Adapting To A Long Winter
I usually start seedlings of any plants that need longer time to mature in the house not long before I can plant them outside: Chili pepper, tomato, Bitter melon, Moonflower and a few more. I put them right in their permanent spots in the garden when they have developed their true leaves (the second set of leaves). When it gets too chilly I just cover them with plastic cups or soup containers. It’s been my normal practice until this year.
The cold weather has lasted longer this year so I had to adapt my method of planting otherwise the plants will not have enough time to produce anything but leaves. I started chili peppers, tomatoes and Anise in mid-March. The 48 cell seed starter tray is a perfect tray to use for this job. I put 3-4 seeds in each cell and put the tray on a heat mat that I set to 80º F. Most of the tomato plants sprouted in about 4 days, followed by some of the chili peppers.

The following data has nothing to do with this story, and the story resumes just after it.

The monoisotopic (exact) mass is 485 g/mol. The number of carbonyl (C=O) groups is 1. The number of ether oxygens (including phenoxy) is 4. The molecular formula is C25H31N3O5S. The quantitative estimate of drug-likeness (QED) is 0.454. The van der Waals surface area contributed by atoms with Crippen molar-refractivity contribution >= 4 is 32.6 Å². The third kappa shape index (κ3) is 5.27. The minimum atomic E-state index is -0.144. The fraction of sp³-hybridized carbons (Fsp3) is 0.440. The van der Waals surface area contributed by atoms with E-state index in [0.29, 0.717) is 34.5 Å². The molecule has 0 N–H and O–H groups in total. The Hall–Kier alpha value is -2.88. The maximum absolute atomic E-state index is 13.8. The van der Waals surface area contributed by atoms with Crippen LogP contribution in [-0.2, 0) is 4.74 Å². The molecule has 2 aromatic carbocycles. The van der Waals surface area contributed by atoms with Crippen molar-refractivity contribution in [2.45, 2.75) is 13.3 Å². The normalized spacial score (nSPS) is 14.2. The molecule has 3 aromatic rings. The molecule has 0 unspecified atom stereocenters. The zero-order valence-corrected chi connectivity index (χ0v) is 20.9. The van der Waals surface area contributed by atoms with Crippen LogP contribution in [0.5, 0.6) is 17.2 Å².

Then came the part I always skip, putting them in their individual pot when they develop true leaves. I know if I put them in the ground at this time, even with plastic cups over them, they will die. So, I separated the tomato seedlings and put them in their individual pots in the house. When it gets a little warmer outside I will put them in the cold frame to harden them before I put them in their permanent spots or give them to friends and colleagues.
As for large size tomatoes, I grow the usual ones: Mortgage Lifter, Rose and my favorite-Cherokee purple. The ‘Ribbed’ one, I have no idea what it is but I love the taste so I kept the seeds to grow this year. I’m still waiting for some self seeded cherry and grapes tomatoes to sprout in the garden. They are late this year due to weather.